UK: Officials accused at the ICC for war crimes in Iraq
After an investigation that has lasted several years, Public Interest Lawyers (PIL) and the European Centre for Constitutional and Human Rights (ECCHR) filed a complaint with the ICC accusing UK government and military officials of engaging in "systematic" war crimes during the 2003 armed conflict in Iraq. UK service personnel, including very high level figures such as the head of the Army Gen Sir Peter Wall and ex-Defence Secretary Geoff Hoon, would allegedly have abused and, in some instances, wilfully killed Iraqi detainees. Several UK government officials have denied the accusations and stated that the allegations were already under investigation, or had been dealt with in a variety of ways, rejecting the need to open a new process. (BBC, 12/01/14; Time, Jurist, 13/01/14)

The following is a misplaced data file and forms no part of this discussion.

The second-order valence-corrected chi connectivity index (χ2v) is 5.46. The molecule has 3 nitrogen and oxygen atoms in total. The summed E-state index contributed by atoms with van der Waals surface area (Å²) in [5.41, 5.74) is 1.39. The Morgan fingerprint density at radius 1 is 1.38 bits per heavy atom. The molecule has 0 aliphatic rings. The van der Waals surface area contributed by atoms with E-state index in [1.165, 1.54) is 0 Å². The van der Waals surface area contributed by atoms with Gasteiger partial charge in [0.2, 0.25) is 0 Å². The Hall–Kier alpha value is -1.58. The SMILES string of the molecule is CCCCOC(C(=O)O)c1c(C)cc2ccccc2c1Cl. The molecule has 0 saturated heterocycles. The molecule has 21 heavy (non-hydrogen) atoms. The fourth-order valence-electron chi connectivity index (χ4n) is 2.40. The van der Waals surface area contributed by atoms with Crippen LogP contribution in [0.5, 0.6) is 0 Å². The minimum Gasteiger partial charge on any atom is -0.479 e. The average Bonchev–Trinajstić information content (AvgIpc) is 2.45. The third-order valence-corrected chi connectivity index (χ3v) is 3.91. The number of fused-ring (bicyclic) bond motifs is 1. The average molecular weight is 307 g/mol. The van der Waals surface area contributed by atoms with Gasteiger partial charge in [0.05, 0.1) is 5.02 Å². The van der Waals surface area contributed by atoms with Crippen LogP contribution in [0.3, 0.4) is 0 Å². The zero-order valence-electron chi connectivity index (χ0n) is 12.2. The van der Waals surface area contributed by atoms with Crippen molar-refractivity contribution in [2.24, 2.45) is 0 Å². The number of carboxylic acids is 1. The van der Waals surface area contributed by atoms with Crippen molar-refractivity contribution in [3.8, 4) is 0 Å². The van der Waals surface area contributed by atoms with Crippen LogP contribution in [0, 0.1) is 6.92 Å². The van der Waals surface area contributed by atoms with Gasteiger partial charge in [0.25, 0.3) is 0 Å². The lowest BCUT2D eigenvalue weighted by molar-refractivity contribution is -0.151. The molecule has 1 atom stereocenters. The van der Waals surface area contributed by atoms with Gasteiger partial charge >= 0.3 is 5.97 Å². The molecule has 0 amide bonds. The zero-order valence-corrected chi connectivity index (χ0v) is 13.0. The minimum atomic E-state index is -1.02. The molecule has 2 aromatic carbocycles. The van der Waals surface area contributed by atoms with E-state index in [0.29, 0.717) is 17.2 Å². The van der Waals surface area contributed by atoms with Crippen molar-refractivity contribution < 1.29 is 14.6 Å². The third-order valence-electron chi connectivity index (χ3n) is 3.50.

Ad Hoc International Criminal Tribunals
BALKANS: Appeals chamber confirms four convictions, reduces three of them
The appeals chamber for the International Criminal Tribunal for the former Yugoslavia (ICTY) has upheld the criminal convictions of four Serbian senior officials during the Bosnian Civil War, although it reduced the sentences for three of them. Former Yugoslav Army Chief of Staff Nebojsa Pavkovic's 22-year sentence was confirmed, while sentences for former Serbian Prime Minister Nikola Sainovic, General Vladimir Lazarevic and General Sreten Lukic were reduced from 22 to 18 years, from 15 to 14 years, and from 22 to 20 years imprisonment respectively. The charges relate to acts of sexual assault, killings and forcible displacement by the Serbian army in Kosovo between March and May 1999. (Jurist, 24/01/14)